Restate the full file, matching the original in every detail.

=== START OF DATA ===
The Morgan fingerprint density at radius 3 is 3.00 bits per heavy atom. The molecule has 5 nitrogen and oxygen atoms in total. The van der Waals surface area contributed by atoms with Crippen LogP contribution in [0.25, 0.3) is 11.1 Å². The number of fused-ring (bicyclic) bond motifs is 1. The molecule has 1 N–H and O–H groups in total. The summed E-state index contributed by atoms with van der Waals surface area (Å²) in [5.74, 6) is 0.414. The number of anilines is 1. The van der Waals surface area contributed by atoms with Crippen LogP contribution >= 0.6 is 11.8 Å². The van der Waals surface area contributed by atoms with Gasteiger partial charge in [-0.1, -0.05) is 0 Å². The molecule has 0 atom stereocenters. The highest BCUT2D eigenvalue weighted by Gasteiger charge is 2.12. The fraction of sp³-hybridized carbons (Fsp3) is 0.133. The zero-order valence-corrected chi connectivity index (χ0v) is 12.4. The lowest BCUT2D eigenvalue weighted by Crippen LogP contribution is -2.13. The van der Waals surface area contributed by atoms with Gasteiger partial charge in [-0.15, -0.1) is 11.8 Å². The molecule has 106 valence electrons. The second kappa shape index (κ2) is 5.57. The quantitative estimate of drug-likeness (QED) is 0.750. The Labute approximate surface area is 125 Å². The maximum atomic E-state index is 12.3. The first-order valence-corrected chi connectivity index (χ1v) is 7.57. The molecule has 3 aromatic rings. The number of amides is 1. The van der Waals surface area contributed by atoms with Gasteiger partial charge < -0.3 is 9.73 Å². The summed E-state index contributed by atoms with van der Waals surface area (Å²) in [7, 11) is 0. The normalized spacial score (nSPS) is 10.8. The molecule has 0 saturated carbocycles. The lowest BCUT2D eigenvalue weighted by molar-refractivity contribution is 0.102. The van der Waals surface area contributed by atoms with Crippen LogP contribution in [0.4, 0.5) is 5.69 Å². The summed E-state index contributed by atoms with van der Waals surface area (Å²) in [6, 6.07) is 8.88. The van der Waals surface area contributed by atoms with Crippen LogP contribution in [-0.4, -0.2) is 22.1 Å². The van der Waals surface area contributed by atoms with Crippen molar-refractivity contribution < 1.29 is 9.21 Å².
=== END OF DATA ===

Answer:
The Morgan fingerprint density at radius 3 is 3.00 bits per heavy atom. The molecule has 5 nitrogen and oxygen atoms in total. The van der Waals surface area contributed by atoms with Crippen LogP contribution in [0.25, 0.3) is 11.1 Å². The number of fused-ring (bicyclic) bond motifs is 1. The molecule has 1 N–H and O–H groups in total. The summed E-state index contributed by atoms with van der Waals surface area (Å²) in [5.74, 6) is 0.414. The number of anilines is 1. The van der Waals surface area contributed by atoms with Crippen LogP contribution >= 0.6 is 11.8 Å². The van der Waals surface area contributed by atoms with Gasteiger partial charge in [-0.1, -0.05) is 0 Å². The molecule has 0 atom stereocenters. The highest BCUT2D eigenvalue weighted by Gasteiger charge is 2.12. The fraction of sp³-hybridized carbons (Fsp3) is 0.133. The zero-order valence-corrected chi connectivity index (χ0v) is 12.4. The lowest BCUT2D eigenvalue weighted by Crippen LogP contribution is -2.13. The van der Waals surface area contributed by atoms with Gasteiger partial charge in [-0.15, -0.1) is 11.8 Å². The molecule has 106 valence electrons. The second kappa shape index (κ2) is 5.57. The quantitative estimate of drug-likeness (QED) is 0.750. The Labute approximate surface area is 125 Å². The maximum atomic E-state index is 12.3. The first-order valence-corrected chi connectivity index (χ1v) is 7.57. The molecule has 3 aromatic rings. The number of amides is 1. The van der Waals surface area contributed by atoms with Gasteiger partial charge < -0.3 is 9.73 Å². The summed E-state index contributed by atoms with van der Waals surface area (Å²) in [7, 11) is 0. The normalized spacial score (nSPS) is 10.8. The molecule has 0 saturated carbocycles. The lowest BCUT2D eigenvalue weighted by molar-refractivity contribution is 0.102. The van der Waals surface area contributed by atoms with Crippen LogP contribution in [0.4, 0.5) is 5.69 Å². The summed E-state index contributed by atoms with van der Waals surface area (Å²) in [6, 6.07) is 8.88. The van der Waals surface area contributed by atoms with Crippen LogP contribution in [-0.4, -0.2) is 22.1 Å². The van der Waals surface area contributed by atoms with Crippen molar-refractivity contribution < 1.29 is 9.21 Å².